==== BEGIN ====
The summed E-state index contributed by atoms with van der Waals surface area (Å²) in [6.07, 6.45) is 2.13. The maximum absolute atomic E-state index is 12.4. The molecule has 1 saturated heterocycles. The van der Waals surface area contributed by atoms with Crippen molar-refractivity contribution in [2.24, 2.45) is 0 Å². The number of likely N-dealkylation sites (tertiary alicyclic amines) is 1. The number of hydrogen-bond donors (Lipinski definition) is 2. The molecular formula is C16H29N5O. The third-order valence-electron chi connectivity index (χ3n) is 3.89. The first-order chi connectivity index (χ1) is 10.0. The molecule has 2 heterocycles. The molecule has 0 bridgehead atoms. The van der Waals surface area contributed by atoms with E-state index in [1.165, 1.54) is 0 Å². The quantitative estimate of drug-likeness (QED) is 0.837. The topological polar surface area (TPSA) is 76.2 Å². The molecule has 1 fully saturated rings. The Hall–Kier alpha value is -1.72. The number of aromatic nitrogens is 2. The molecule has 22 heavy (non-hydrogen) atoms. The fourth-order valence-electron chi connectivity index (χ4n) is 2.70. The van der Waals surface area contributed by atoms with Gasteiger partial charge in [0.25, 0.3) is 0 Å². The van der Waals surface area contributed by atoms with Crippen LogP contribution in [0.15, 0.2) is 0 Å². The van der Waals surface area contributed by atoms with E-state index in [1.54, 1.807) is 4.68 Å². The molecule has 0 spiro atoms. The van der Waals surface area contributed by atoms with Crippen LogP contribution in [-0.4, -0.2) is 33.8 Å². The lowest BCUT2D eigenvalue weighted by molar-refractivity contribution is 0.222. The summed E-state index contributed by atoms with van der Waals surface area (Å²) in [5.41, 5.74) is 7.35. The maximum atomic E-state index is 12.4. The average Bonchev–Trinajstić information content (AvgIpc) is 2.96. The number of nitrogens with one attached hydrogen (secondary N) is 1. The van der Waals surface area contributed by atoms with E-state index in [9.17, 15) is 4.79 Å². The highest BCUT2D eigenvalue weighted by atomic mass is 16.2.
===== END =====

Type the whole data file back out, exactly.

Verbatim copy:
The summed E-state index contributed by atoms with van der Waals surface area (Å²) in [6.07, 6.45) is 2.13. The maximum absolute atomic E-state index is 12.4. The molecule has 1 saturated heterocycles. The van der Waals surface area contributed by atoms with Crippen molar-refractivity contribution in [2.24, 2.45) is 0 Å². The number of likely N-dealkylation sites (tertiary alicyclic amines) is 1. The number of hydrogen-bond donors (Lipinski definition) is 2. The molecular formula is C16H29N5O. The third-order valence-electron chi connectivity index (χ3n) is 3.89. The first-order chi connectivity index (χ1) is 10.0. The molecule has 2 heterocycles. The molecule has 0 bridgehead atoms. The van der Waals surface area contributed by atoms with E-state index in [1.165, 1.54) is 0 Å². The quantitative estimate of drug-likeness (QED) is 0.837. The topological polar surface area (TPSA) is 76.2 Å². The molecule has 1 fully saturated rings. The Hall–Kier alpha value is -1.72. The number of aromatic nitrogens is 2. The molecule has 22 heavy (non-hydrogen) atoms. The fourth-order valence-electron chi connectivity index (χ4n) is 2.70. The van der Waals surface area contributed by atoms with Gasteiger partial charge in [0.25, 0.3) is 0 Å². The van der Waals surface area contributed by atoms with Crippen LogP contribution in [0.15, 0.2) is 0 Å². The van der Waals surface area contributed by atoms with E-state index in [1.54, 1.807) is 4.68 Å². The molecule has 0 spiro atoms. The van der Waals surface area contributed by atoms with Crippen LogP contribution in [-0.4, -0.2) is 33.8 Å². The lowest BCUT2D eigenvalue weighted by molar-refractivity contribution is 0.222. The summed E-state index contributed by atoms with van der Waals surface area (Å²) in [5.41, 5.74) is 7.35. The maximum atomic E-state index is 12.4. The average Bonchev–Trinajstić information content (AvgIpc) is 2.96. The number of nitrogens with one attached hydrogen (secondary N) is 1. The van der Waals surface area contributed by atoms with E-state index in [9.17, 15) is 4.79 Å². The highest BCUT2D eigenvalue weighted by atomic mass is 16.2.